If we refer to my water sports example, they could read a post on events and want to know about the gear they need so if it's not mentioned explicitly in the post or you're linking to a post that caters to the spin-off intents you're going to lose users.

Building funnels between your content if done correctly, will increase your time-on-site and lead to conversions far more often.

Not the only reason for separation

These are only my reasons for splitting an article for the maximum SEO impact. Still, you may also want to consider splitting pieces for purposes such as:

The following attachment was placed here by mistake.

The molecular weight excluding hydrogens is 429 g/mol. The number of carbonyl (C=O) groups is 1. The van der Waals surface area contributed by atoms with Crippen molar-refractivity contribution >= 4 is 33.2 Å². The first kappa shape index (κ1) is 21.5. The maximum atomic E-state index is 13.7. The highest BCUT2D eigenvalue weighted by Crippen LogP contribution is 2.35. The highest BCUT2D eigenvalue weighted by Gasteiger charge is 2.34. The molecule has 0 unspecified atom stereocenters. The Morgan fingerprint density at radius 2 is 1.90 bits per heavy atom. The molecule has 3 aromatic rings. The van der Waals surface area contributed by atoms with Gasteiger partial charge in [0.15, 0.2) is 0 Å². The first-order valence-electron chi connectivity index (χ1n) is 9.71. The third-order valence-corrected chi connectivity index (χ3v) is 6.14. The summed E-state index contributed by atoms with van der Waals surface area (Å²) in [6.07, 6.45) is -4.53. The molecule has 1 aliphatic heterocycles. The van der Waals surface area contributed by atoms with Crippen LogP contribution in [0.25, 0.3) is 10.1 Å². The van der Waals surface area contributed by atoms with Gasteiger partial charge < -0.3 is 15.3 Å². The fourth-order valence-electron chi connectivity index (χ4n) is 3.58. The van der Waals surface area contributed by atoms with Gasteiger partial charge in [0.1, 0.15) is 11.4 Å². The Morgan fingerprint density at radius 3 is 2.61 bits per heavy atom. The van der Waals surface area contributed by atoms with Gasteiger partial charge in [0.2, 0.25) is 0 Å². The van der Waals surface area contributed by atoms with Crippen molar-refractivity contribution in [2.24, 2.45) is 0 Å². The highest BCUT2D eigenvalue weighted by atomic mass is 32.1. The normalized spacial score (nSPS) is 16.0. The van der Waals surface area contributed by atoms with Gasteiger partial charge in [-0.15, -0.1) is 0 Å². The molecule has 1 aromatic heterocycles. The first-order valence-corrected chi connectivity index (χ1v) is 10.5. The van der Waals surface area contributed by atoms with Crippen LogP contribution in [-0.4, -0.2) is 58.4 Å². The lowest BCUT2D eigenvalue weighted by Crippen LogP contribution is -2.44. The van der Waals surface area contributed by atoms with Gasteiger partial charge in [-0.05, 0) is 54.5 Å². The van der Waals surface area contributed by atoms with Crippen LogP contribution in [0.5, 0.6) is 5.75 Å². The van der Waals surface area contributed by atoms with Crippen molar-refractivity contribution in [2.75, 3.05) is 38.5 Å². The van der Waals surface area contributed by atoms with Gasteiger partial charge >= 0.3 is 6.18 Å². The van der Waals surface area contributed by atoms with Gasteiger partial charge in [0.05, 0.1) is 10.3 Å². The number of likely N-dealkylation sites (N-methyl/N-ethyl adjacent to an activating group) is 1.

• Articles that are heavily image-laden
  • Content that changes annually
  • If your target market uses slow connections or mobile devices
  • If your sites technical aspects already have long page load times
  • If the content is highly technical or complicated

There you have it, my guide to splitting out or keeping content together. How do you decide on splitting or combining content? How has your strategy worked for you? Let us know in the comments section below; we love a good old debate.

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Recommended reading

If you enjoyed this post and have a little extra time to dive deeper down the rabbit hole, why not check out the following posts on content marketing & SEO.

Tags: SEO, Content Marketing